MacFixIt Answers is a feature in which we answer questions e-mailed from our readers. This week we have questions on how to turn off previews in Safari, the best format option to use when setting up a hard drive for OS X, and problems with updating Boot Camp drivers. We continually answer e-mail questions, and though we present a few here, we certainly welcome alternative approaches and views from readers and encourage you to post your suggestions in the comments.
Question: Disabling Safari previews
MacFixIt reader "P. Calderon" asks:
How do I [turn off Safari previews]?
If you are you referring to the initial page that shows the previews in a grid, then go to Safari's preferences and in the General section choose an option other than Top Sites as the page to show when you either create a new window or a new tab. The options available are your home page, an empty page, the same page as the current window/tab, or your Safari bookmarks.
Question: Best drive format to use
MacFixIt reader "Lolan" asks:
I've recently purchased a 2 Tb Western Digital hard drive and need to format it for Mac OS since it was originally formatted for Windows NT. My question is what is the differences between the formats (Mac OS Extended journaled, Mac OS Extended, Mac OS Extended Case Sensitive, and Mac OS Extended Case Sensitive journaled) and which one is the best for Graphic Artist. It's my external backup drive for my iMac, 2.8 Ghz Intel Core i7?
The drive formatting will rarely matter for the type of user applications run on the computer. It largely only matters for the type of operating system you are running. Case-sensitive filesystems are primarily used for Unix folks who will store and access file names based on their cases, for instance "myfile.txt" can be stored in the same folder as "MyFile.txt" or "MYFILE.TXT" and each will be treated as having unique names. For the standard Mac OS formatting (not case sensitive), having these in the same folder will result in name conflicts.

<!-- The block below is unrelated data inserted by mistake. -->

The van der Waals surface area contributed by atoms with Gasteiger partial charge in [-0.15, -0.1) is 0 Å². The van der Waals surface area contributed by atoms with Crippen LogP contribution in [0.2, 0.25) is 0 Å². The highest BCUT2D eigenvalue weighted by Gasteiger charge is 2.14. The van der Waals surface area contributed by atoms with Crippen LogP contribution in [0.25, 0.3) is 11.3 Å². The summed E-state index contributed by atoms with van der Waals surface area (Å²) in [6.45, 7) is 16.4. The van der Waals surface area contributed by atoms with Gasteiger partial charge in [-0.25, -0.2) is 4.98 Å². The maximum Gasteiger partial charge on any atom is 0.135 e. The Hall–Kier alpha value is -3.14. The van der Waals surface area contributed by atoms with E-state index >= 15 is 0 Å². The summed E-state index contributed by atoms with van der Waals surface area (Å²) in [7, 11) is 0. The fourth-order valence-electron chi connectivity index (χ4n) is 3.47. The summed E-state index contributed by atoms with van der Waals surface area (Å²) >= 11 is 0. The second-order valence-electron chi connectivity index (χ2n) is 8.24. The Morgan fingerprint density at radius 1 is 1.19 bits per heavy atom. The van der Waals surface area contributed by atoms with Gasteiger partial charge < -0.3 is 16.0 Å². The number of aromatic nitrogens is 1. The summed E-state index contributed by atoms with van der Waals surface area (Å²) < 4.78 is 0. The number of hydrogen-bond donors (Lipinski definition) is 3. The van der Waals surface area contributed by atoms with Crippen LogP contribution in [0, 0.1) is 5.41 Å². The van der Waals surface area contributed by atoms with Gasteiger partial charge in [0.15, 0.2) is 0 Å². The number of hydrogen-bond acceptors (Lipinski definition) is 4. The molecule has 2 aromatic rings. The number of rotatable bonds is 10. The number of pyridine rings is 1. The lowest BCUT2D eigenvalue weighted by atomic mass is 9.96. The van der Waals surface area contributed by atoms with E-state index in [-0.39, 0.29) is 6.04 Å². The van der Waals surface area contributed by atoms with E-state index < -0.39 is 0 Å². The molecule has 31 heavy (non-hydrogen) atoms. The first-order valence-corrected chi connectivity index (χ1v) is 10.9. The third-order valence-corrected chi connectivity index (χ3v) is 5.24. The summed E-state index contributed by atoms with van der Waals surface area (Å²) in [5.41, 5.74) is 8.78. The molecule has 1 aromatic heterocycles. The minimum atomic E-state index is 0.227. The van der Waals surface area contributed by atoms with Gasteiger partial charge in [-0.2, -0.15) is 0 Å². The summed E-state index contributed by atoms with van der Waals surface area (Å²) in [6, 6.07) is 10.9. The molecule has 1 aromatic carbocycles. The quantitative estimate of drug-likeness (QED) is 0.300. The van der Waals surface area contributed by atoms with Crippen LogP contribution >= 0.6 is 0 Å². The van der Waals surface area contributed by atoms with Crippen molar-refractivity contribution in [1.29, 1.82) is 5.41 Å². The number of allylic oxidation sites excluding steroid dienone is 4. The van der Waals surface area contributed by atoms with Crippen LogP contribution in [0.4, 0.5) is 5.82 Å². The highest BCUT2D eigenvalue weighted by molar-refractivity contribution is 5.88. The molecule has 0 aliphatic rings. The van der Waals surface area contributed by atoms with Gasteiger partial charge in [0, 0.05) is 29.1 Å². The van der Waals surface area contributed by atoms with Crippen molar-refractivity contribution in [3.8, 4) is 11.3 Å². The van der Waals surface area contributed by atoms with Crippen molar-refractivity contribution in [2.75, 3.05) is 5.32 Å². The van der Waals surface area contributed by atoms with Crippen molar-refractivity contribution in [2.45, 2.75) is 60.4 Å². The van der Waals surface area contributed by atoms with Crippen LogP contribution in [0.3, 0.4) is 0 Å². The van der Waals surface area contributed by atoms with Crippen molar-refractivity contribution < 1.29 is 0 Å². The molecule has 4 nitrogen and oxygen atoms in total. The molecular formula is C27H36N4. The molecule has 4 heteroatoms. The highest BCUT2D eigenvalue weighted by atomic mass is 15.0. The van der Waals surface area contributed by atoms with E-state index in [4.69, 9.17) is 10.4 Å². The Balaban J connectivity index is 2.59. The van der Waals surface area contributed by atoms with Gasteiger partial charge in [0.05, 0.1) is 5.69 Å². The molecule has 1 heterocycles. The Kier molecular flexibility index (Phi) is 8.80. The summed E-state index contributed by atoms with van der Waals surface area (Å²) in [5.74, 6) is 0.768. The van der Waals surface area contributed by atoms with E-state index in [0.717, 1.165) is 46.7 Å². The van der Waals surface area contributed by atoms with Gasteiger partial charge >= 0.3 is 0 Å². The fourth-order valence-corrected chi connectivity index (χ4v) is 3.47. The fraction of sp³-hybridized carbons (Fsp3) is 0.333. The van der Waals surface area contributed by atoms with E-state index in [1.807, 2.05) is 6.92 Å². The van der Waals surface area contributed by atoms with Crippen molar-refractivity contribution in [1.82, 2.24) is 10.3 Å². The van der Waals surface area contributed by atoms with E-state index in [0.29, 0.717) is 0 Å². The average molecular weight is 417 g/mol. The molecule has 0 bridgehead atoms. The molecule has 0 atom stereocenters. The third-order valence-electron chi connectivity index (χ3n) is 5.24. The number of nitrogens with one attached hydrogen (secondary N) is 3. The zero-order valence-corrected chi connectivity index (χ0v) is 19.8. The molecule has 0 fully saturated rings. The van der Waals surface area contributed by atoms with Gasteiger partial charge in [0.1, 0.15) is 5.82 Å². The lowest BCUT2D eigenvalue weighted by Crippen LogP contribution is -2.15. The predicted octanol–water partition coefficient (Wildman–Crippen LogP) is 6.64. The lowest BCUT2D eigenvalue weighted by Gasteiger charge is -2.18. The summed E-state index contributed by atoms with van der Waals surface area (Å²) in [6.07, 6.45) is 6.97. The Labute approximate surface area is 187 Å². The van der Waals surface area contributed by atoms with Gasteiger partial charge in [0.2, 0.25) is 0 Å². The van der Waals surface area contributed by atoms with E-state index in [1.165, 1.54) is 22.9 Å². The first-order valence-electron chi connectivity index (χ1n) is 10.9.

The journaling option is an extension to the format, which allows for file change tracking. The system writes potential changes to a journal file before writing them to disk, so if the computer crashes in the middle of a write, then at most it should corrupt only the journal, which can be rebuilt, and if the crash happens when the file is being written to disk, then the system can restore any corruption from the journal. Without this there is greater risk for corruption from an interrupted write process to persist and cause problems.
For most purposes, using the standard case-insensitive "Mac OS Extended (journaled)" format is the best and most compatible option.
Question: Updating Boot Camp
MacFixIt reader "John" asks:
I have problems installing Boot Camp [updates]. When I download the stand-alone update, the document comes as an .exec (a Win doc). Obviously, I can't install it when running the Mac OS X 10.6.5.
I am using the latest version of Parallels. When I boot Win XP Pro in Parallels and download the stand-alone update, it fails to install.
Does Parallels update Boot Camp with each release?
Do I have to do a direct boot of Win XP Pro using the Option key to select Windows?
Any suggestions you may have could help a lot of us.
Boot Camp will only update if you are booted directly into Windows (not running OS X at all). You can load your Boot Camp installation in Parallels so it will run within OS X, but this will load and use the drivers provided by Parallels (the "Parallels Tools" package) instead of the "Boot Camp" drivers. If you restart your system and boot directly into Windows, then you should be able to run the Boot Camp update directly.
"Boot Camp" is just a driver package for Windows that allows Windows to take advantage of all the Mac's resources (iSight camera, trackpad, graphics processor, power management, etc.). It requires this hardware to be fully present for the installer to run, and when Windows is booted in Parallels the virtual machine will show a different hardware configuration to Windows.